Planners and senior marketers debated the source and role of insight in the creative process during a lively webinar on Thursday, January 17, largely agreeing that deep human truths are necessary for sparking ideas with visceral impact.
“Do the ‘I’s’ Have It?; Do Great Ideas Depend on Insights for Achieving Impact as a Communicator?” lifted the curtain on why PR firms lag advertising agencies in perceived creative muscle, with company culture and place in the strategic planning pecking order both named as culprits.
Moderated by Ketchum chief innovation officer, Karen Strauss, and the Holmes Report’s Arun Sudhaman, the webinar featured:
• Leontyne Green, CMO, IKEA
• Brett Groom, SVP, content integration/activation, ConAgra Foods
• Susan Bean, EVP/creative catalyst group, Marina Maher Communications
• Amelia Torode, head of innovation and venture strategy, The Good Relations Group
• Ruth Yearley, planning & development director, Ketchum
• James Kelly, EVP/global director of strategic and creative planning, Ketchum
An impetus for the webinar was the discovery that only 41 percent of PR practitioners stop to uncover the consumer problem or tension that is "the linchpin between the brand and the target audience" before jumping to tactical brainstorming. This was one of several alarming findings in the Creativity in PR study, which revealed that 61 percent of the PR world itself thinks big creative ideas are lacking. One hypothesis for why insight tilts more to advertising than PR is its origins in the ad business. Another is semantics.
The panelists shed light on how simple insight is, calling it "not mind blowing and often obvious," “a fertile revelation" about the consumer in relation to the brand, and ultimately "a fundamental truth that connects viscerally with the consumer in a universal way." Amelia Torode, a former ad planner who has since moved into PR, provided one simple clarification -- every New Year, people feel compelled to make resolutions. She described that as an observation. Every New Year, people try to change too much and end up frustrated. She described that as the simple realization that sparked 'Change One Thing,' a successful campaign for Boots in London.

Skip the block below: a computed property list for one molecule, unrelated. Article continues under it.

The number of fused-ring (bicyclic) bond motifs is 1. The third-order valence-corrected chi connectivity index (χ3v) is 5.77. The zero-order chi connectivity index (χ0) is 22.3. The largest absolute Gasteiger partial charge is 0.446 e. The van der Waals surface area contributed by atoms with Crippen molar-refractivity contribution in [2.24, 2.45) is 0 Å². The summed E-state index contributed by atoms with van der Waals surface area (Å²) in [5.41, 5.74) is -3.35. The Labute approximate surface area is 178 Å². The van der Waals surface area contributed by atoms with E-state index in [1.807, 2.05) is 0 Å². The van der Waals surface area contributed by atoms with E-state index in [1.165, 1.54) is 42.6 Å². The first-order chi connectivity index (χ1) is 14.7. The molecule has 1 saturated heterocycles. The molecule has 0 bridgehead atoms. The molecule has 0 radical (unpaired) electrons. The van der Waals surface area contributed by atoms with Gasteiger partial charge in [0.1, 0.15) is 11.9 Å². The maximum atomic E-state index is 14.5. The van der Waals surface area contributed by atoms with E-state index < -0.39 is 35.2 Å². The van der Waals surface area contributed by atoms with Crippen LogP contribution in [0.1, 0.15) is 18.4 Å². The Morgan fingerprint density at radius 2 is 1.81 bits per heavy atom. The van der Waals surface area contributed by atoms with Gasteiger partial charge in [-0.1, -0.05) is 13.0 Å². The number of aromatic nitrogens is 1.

Sounds easy enough? Panelists debated where great insights come from. Answers ranged from leading an "interesting and interested life" and "being curious and inquisitive" to being a student of human nature and using emotional intelligence. Where the experts differed was the extent to which research plays a critical role in fostering insights. Ruth Yearley, a Ketchum planner in London who learned planning in a branding firm, said sometimes planners "use research like a drunk uses a lamppost,” implying that an over-dependence on data can make spotting the human truth more challenging.
Beyond the research debate, most agreed the journey from research to insight to idea is never linear and often "messy" and the desire to make it neat or siloed should be resisted. Both Leontyne Green of Ikea and Brett Groom of ConAgra Foods said they strive to not limit strategic planning to their internal Insights department. Both are happy to collect insights from their marketing partners and employees and believe the responsibility to uncover and understand what makes the consumer tick is shared by all employees.
Susan Bean of Marina Maher Communications discussed her "Eureka Sessions," which require participants to talk to the target audience in advance of the session and arrive with multiple quotes from the target -- in essence, bringing the voice of the consumer into the room. Campaigns like the 'Thank You Mom' Olympics campaign for client P&G originate with a consumer "aha" -- in that award-winning case -- the realization that behind every great Olympian is a mom; that P&G is dedicated to helping moms; and moms enjoy watching the Olympics to hear the backstory of each Olympian. That simple insight produced 'Thank You Mom,' the tear-jerker campaign of 2012.
Is insight essential to producing creative ideas with impact? Quoting Marc Pritchard, the CMO of P&G, Susan Bean answered, "an insight without creativity can be boring but creativity without insight is worthless.”
Karen Strauss is partner and chief innovation officer at Ketchum.